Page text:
As someone who thoroughly enjoys a good Ashtanga class, I am not averse to structure. Those who know me personally might consider that an understatement. I admit it: I’m a major planner and organization freak. That said, I love yoga for the freedom, creativity and playfulness it invites. As a teacher, there is nothing that energizes me more than putting together a sequence with unexpected twists and turns (literally) to keep people engaged and challenged. I think it is this spirit of play that makes Acroyoga so appealing to me and many others who have jumped on this evolution of circus/monkey yoga.
Per Wikipedia, Acroyoga is “a physical practice which blends elements of yoga, acrobatics, performance and healing arts.” I love it because it encourages practitioners to think outside of the box in yoga poses and find a way to make postures not only functional but fun. One of my all-time favorite Acro assists, and one that I have brought out a couple times during my private client sessions, is Down Dog on Down Dog. Ok, so that doesn’t exactly sound appropriate for all audiences but there’s no better way to sum it up.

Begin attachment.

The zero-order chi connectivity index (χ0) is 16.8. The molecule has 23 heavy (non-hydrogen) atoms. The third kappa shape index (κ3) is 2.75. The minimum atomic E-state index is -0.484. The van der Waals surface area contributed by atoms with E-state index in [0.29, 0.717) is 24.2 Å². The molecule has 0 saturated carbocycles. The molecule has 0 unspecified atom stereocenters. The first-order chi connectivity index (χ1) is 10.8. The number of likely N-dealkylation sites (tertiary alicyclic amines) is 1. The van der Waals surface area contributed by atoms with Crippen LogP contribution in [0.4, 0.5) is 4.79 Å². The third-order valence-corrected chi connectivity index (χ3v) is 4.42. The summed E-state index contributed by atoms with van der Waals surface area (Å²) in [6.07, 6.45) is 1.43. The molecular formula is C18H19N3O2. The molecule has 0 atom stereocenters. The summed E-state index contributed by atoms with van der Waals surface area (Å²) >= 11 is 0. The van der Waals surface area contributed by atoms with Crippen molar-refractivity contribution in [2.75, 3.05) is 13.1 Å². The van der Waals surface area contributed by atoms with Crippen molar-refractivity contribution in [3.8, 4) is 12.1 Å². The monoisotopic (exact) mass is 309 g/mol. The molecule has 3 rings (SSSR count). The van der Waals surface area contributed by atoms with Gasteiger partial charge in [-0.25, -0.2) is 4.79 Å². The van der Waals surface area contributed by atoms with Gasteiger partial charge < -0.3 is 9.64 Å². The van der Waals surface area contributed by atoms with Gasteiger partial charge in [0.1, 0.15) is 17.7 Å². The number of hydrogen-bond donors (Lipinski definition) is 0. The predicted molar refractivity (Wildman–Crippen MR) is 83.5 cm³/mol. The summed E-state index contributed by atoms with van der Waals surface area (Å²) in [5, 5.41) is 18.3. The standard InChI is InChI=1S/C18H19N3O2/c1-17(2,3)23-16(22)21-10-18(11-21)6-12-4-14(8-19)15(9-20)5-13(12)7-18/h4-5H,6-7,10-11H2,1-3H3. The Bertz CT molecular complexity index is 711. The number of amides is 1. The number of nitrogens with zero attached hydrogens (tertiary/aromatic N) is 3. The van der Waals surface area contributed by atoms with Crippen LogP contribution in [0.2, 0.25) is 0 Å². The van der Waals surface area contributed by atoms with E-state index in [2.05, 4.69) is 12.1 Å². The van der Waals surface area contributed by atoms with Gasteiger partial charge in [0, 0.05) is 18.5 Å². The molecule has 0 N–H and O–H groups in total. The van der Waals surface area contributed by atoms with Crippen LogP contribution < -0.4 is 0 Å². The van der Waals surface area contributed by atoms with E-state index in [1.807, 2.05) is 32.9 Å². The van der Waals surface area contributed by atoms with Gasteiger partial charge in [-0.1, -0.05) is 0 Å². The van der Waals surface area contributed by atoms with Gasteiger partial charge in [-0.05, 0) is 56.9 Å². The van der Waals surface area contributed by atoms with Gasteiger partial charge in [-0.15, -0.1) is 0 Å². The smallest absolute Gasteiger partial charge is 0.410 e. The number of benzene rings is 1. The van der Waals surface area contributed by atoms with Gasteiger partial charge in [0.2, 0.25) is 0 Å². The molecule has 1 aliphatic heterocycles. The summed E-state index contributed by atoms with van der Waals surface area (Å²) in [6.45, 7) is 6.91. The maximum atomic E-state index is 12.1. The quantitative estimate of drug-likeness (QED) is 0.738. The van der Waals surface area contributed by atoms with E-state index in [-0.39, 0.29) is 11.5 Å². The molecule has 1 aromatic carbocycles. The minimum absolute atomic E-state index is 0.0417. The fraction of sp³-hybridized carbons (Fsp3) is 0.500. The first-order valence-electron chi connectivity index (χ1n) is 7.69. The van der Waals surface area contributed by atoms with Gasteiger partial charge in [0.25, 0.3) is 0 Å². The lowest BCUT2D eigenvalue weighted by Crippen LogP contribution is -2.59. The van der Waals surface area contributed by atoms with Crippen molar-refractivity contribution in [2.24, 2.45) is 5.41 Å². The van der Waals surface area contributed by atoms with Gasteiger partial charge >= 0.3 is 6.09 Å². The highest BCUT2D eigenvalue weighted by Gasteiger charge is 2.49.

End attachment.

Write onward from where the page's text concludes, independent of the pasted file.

To start, you’ll need at least two adventurous souls. Have one person come into their downward facing dog. The second person then comes to a standing forward fold in front of the first person’s hands (your heels should be a couple inches in front of their fingertips). Person two then presses their palms into the mat and lifts their right leg placing the foot on the top right side of their partner’s pelvic bone (your heal should be close to their sacrum, your toes pointing out and gripping their love handles – for lack of a better term). Next, person two presses into their hands and right foot strongly so that they can steadily float the left leg up, placing the foot on the top left side of their partner’s pelvic bone – your toes should essentially be gripping the sides of their lower back.
Once in position, make sure your feet are centered on their back, distributing your weight evenly. The more you press into their lower back with your feet, the more lightness they will feel in their arms and the deeper you’ll help them take the stretch into their hamstrings, calves and Achilles tendon. If you push hard enough, you can even make their hands float off the ground (levitation!). The top dog will also get a good stretch in the back of their legs, as well as some serious core and shoulder work – a.k.a. handstand prep.
Go outside, find a soft surface (just in case you tumble a time or two) and give it a try. Good times guaranteed!